In Istanbul, it was sometimes too hot to take long walks in the afternoon. So I strolled around in the morning and after dinner. There are lots of nice things to look at in the winding streets near the Bosphorus, and there are also lots of lovely cafes with meza (appetizer) platters. So much delicious food, and hummus, and grape leaves, and yogurt, and cucumbers, and kebabs, and basically Turkish cuisine is amazing.

I spent an hour walking through a bazaar, chatting with shop owners (read: waving and walking away before being brought into the store to look at things I can’t buy). One guy did entice me into the store to look at silk and cashmere and all kinds of fabric scarfs, including this beautiful thing:

In one shop, there were little felt ball toys with animal faces in the window. I walked in to ask the owner how much they cost, and he laughs and says, “You don’t want to know.” It turns out one little toy cost 98 lira, which is like $55 or something. Absurd. He said one lady thought they cost 9.8 lira, so she scooped up 10 toys and offered to give him 2 lira as a “tip.” He laughed and told her she could buy 9 and keep the 10th as a “tip.”

I walked along Galata Bridge, but this was no ordinary “stroll on a bridge.” This was an impressive stroll, because the bridge had two levels. On the top, men were fishing and sitting and talking. On the bottom, there were restaurants and shops and bars. I walked along the bottom, looking for a restaurant, with a lot of help from the owners and waiters. As I passed by one restaurant and shook my head no to dinner, the guy from the next restaurant down the line comes up and says, “Now it’s my turn!” I felt like my life was a Mario Bros. level, in which there was not just one boss to defeat, but a line of them that just kept showing up and demanding I eat their food. I finally gave in when one guy gave me a deal on some fish and threw in some free Turkish tea. For two hours I sat and thought and drew a picture of the view from the bridge:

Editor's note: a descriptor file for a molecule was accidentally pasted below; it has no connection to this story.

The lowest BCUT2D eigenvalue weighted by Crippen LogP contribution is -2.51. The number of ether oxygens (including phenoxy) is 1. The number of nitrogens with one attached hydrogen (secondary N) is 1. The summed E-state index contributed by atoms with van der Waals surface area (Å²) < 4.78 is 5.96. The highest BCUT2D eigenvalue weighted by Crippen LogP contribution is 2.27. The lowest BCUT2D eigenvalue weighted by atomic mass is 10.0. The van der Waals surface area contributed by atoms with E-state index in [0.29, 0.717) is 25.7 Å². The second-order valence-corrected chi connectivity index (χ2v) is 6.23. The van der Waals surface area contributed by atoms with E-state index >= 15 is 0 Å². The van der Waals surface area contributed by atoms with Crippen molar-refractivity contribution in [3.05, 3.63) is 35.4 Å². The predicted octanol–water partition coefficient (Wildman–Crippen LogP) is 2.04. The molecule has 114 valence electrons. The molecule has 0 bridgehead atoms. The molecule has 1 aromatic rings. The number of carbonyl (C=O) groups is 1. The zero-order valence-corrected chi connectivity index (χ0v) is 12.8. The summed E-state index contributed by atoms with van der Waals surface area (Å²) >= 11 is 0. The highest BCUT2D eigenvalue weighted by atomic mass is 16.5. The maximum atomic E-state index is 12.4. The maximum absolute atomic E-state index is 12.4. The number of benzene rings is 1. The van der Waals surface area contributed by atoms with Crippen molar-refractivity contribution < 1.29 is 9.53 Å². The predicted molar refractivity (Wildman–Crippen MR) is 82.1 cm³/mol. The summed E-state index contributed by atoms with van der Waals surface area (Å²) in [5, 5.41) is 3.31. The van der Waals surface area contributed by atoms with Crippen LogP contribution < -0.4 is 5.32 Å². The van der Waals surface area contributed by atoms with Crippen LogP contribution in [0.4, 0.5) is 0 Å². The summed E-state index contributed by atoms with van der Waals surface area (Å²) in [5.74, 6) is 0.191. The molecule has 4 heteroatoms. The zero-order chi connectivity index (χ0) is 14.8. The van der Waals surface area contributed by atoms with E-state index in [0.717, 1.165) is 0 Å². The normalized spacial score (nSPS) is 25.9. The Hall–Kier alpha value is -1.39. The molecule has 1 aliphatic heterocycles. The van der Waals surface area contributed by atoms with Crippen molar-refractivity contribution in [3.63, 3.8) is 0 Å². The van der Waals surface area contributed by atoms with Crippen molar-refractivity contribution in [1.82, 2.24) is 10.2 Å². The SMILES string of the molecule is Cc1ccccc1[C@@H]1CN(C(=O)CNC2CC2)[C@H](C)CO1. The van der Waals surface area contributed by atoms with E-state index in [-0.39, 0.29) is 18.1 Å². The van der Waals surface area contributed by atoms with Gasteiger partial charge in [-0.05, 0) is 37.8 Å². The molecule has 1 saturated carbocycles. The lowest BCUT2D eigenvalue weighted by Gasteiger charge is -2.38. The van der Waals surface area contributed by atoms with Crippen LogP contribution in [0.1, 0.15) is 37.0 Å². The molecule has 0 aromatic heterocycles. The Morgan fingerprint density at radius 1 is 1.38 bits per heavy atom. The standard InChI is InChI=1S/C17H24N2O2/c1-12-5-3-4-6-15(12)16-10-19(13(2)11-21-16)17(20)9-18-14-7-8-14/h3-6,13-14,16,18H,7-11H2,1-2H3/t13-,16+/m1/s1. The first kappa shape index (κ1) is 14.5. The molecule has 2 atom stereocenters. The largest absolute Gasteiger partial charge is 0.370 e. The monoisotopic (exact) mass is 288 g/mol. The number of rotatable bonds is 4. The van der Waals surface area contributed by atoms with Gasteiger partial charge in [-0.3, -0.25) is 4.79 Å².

It probably would have been more accurate to include the fishing lines and dangling anchovies, but I’m not good with drawing “depth,” if you know what I mean. Several waiters offered to buy the pages from my notebook, which I thought about and asked if I could get my meal for free. They did not like that idea, so I just kept drawing away. The owner approached me and asked to look, when he stared at the page until saying, “I see life in the sea. That is the sea, yes?”

The point is: Turkey was the best self-esteem booster ever.


One thought on “Strolls

  1. GP says:

    Ahh, what memories! You won’t find food like this back in the states. At least not at any place I’ve been. And to learn you are an artist, too. Your talents are amazing! Love, GP

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